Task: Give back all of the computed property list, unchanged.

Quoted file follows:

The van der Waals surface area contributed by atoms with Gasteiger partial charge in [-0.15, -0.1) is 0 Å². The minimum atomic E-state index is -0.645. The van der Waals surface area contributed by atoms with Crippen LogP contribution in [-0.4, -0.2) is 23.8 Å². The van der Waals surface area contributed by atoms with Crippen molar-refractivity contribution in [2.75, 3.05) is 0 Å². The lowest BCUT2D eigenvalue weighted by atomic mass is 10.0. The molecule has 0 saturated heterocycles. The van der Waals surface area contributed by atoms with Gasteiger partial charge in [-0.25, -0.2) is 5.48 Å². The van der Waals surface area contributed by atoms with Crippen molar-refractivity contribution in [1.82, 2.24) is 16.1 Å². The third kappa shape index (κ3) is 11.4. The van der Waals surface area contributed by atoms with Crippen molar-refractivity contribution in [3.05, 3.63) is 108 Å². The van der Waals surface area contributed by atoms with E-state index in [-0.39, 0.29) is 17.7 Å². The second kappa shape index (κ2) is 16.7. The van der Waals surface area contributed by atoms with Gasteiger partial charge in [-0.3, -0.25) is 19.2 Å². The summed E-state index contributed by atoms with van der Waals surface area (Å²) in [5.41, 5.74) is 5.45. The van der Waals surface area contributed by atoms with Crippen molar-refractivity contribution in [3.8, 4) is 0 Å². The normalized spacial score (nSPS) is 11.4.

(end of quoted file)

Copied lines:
The van der Waals surface area contributed by atoms with Gasteiger partial charge in [-0.15, -0.1) is 0 Å². The minimum atomic E-state index is -0.645. The van der Waals surface area contributed by atoms with Crippen LogP contribution in [-0.4, -0.2) is 23.8 Å². The van der Waals surface area contributed by atoms with Crippen molar-refractivity contribution in [2.75, 3.05) is 0 Å². The lowest BCUT2D eigenvalue weighted by atomic mass is 10.0. The molecule has 0 saturated heterocycles. The van der Waals surface area contributed by atoms with Gasteiger partial charge in [-0.25, -0.2) is 5.48 Å². The van der Waals surface area contributed by atoms with Crippen molar-refractivity contribution in [1.82, 2.24) is 16.1 Å². The third kappa shape index (κ3) is 11.4. The van der Waals surface area contributed by atoms with Crippen molar-refractivity contribution in [3.05, 3.63) is 108 Å². The van der Waals surface area contributed by atoms with E-state index in [-0.39, 0.29) is 17.7 Å². The second kappa shape index (κ2) is 16.7. The van der Waals surface area contributed by atoms with Gasteiger partial charge in [-0.3, -0.25) is 19.2 Å². The summed E-state index contributed by atoms with van der Waals surface area (Å²) in [5.41, 5.74) is 5.45. The van der Waals surface area contributed by atoms with Crippen molar-refractivity contribution in [3.8, 4) is 0 Å². The normalized spacial score (nSPS) is 11.4.